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Borrowers benefit from falling fixed rates

By Cathy Pieroz

Sixteen lenders have dropped the interest rates on their three-year fixed-rate home loans this week as demand for housing loans continues to sag.

The lenders cut by an average of 13 basis points taking the average three-year fixed rate to 6.01 per cent, according to financial comparison site Rate City. Suncorp chopped the most, lowering the rate by 31 basis points to 5.72 per cent.

Analysts said that sinking global interest rates – triggered by continuing worries about the outlook for the world’s economy – have lowered the costs Australian banks pay for fixed-rate loans.

“Fixed home loan rates are usually a good indicator of the direction interest rates will move because lenders set their fixed rates based on their projected estimate of rate movements,” said RateCity spokeswoman Michelle Hutchison.


“What this means is if fixed rates are dropping, then it’s likely that lenders expect variable rates to fall further.”

The impact of the European debt crisis has forced central banks and governments to scale back expectations for growth, ensuring official rates remain low in the US, Europe and Japan. At the same time China has showed signs of slowing and the US recovery appears fragile.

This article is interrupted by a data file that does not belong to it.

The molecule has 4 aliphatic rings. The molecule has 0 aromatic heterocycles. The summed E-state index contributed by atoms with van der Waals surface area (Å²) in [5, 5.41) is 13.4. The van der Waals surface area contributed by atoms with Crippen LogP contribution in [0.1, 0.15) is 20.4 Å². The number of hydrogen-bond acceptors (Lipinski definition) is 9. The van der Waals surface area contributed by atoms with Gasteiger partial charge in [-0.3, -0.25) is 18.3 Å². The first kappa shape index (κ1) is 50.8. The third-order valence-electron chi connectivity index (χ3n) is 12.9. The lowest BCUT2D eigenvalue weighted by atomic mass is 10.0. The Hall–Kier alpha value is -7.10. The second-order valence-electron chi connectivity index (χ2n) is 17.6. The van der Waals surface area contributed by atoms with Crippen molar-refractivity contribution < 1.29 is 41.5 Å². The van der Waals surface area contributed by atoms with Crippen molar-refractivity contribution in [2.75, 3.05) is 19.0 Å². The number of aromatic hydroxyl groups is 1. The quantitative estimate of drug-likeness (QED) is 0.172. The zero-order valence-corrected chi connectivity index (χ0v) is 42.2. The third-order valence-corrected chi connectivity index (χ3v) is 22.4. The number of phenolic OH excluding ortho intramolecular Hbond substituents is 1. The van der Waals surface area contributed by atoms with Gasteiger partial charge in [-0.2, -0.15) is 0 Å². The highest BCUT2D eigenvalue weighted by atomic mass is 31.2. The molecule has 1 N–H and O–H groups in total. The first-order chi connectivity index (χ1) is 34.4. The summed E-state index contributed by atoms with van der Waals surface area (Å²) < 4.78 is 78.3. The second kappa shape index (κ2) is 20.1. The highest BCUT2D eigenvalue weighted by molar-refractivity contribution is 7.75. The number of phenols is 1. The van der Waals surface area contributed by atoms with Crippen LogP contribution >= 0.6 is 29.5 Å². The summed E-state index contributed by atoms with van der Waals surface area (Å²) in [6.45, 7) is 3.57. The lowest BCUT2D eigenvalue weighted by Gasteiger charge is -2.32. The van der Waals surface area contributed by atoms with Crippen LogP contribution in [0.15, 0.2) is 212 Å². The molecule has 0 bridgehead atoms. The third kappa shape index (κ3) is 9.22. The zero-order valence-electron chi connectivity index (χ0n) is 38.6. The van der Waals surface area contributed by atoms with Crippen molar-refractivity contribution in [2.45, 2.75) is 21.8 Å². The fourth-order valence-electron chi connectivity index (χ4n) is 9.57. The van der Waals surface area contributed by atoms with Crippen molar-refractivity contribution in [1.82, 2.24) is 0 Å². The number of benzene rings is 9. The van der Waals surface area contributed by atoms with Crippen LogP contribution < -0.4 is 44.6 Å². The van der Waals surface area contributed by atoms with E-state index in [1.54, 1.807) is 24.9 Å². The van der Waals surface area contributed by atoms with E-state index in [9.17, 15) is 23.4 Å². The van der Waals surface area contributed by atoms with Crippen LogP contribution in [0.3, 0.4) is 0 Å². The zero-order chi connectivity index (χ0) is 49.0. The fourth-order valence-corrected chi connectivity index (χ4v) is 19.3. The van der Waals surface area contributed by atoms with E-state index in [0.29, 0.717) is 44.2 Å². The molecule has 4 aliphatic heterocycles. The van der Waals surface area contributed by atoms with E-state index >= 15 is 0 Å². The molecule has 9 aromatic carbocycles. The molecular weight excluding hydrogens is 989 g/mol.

This has forced commercial banks to lower rates to induce more borrowing.

ANZ Bank has cut its three-year fixed interest rate home loan by 20 basis points to 5.94 per cent, RateCity said. Westpac-owned Bank of Melbourne chopped its by 20 basis points to 5.74 per cent. Commonwealth Bank has lowered its three-year fixed rate by 20 basis points to 5.94 per cent.

RBS Equities banking analyst John Buonaccorsi said fixed-rates loans typically followed the so-called “swap rate” that the banks pay for short-term wholesale funding.

“We’ve seen the collapse of rates on the 10-year Commonwealth bond rates and the swap rates for the commercial borrowers have also fallen.”

Mr Buonaccorsi said falling fixed-interest rates were likely a reaction to falls in the base rate banks paid to borrow money.

Ms Hutchinson said the drop in fixed-rate loans shows “that lenders are competing harder to attract new home loan customers and by lowering their fixed rates (and) they are hoping to lock in customers to avoid losing them to refinancing with another lender – at least for the fixed period”.

Earlier this month, data from the Australian Bureau of Statistics showed May home loans unexpectedly dropped by 1.2 per cent despite the official interest rate cuts by the Reserve Bank intended to spur borrowing.

A Credit Suisse index shows the market tipping a 42 per cent chance of a rate cut from the Reserve Bank in August. The official cash rate stands at 3.5 per cent where the RBA left it in June. In the year ahead, investors foresee the cash rate hitting 2.5 per cent. Economists also tip further rate cuts to come.

Source: 20 July 2012

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